Getting closer to your machines shouldn’t mean getting further from the feelings that drive your work. That sense of instinct is what keeps music moving forward.
How do you make that connection? How to you link your musical roots to the track you’re banging out in the studio today, that first intuitive inspiration to the end product?
It’s nice to have artists like Machinedrum and Lando for some insight – even if you’re working in a different genre – as they have a terrific handle on the craft of channeling emotion into finished tracks. Odds are better that you know Machinedrum than Lando; they’re each producers’ producers, but Machinedrum has earned more press notoriety, particularly as Vapor City climbed to the top of year-end lists in 2013. But if Lando has flown under some people’s radar (despite big releases on Hotflush, Rush Hour, and others, plus a packed DJ calendar), 2014 promises to be a year that more people take notice. So, let’s make sure you get to know Lando’s rising star.
Trans-Atlantic connections in electronic music continue to produce cross-pollination, it’s true – and so two Americans, Machinedrum (Travis Stewart) and Lando (Antaeus Roy), are found working together here in Ableton’s hometown Berlin. But while Europe has added new dimensions to their sound, they’re as much New York as anything, veterans of Cassette NYC alongside Falty DL and Praveen. (Travis even recently relocated back to the Big Apple.)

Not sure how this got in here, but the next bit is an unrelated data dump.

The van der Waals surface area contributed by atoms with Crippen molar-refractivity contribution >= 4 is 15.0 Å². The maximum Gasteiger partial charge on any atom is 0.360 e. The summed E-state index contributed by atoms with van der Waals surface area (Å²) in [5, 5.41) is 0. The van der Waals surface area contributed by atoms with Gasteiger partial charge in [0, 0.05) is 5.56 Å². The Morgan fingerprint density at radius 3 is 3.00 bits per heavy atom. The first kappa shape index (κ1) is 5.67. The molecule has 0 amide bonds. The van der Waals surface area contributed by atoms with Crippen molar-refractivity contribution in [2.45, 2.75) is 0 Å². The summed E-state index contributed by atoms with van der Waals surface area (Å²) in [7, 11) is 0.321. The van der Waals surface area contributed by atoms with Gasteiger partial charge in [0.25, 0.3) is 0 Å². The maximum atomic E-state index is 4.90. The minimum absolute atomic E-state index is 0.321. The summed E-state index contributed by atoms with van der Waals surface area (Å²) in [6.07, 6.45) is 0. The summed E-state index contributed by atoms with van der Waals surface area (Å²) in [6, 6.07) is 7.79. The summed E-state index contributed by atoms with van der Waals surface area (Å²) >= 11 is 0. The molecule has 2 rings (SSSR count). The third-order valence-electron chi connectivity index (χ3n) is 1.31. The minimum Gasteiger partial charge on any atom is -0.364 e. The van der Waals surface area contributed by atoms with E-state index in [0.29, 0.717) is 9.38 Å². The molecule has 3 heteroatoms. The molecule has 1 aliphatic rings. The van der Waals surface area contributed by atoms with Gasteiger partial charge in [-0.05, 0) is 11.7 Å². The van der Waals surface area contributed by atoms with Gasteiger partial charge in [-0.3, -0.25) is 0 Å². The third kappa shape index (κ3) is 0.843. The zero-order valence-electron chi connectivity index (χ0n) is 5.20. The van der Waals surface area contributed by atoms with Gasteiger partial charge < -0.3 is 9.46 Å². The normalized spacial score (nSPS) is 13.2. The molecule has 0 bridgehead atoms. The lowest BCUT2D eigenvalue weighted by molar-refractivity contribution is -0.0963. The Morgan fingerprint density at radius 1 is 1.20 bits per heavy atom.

Ableton spoke to the two of them in a pair of interview videos. One traces their musical process in general; the other watches them produce a track with Push hardware.
The Push video is impressive once it gets rolling as it’s striking how quickly, using just bare elements, they get to a signature sound that’s their own. But it’s also worth watching the background video, as you get a sense of how their musical histories and families inspired their work today. They take different angles to that end, too. For Travis, keeping things “in the box” in Ableton keeps them readily accessible, whereas Lando uses hands-on access to hardware and keeps the laptop primarily for tracking.
The Machinedrum/Lando overview video, complete with epic slow-mo dancing, focuses on their personal backgrounds and their collaborations and resonating ideas:
The hands-on video largely focuses how Travis works with Push. There’s some criticism in YouTube comments (wait, newsflash!) — but I think it’s best to see this as a track getting started. What you often do in production later is muck up some of those basic elements and take them somewhere different; the speed of laying some idea down means taking that first step.
So, if that’s where these artists came from and where their tracks begin, let’s visit where they wind up.
Machinedrum last month shared “Heavy Weight” as a thank-you present to Twitter for 30,000 followers. It … okay, you can figure out what it sounds like from the title, can’t you? No comment. What I will say is, Machinedrum’s footwork-heavy approach has really defined his recent sound.
For an extra surprise, though, Lando shares with CDM two special unreleased cuts: “Moves” and “They Act.” That heavy, big sound comes straight out of his hardware-intensive approach (oh, and possibly some Alesis reverb as you see in the video). This is music without all the second-guessing and after-the-fact production, instantly soulful against a deep hardware-constructed groove.
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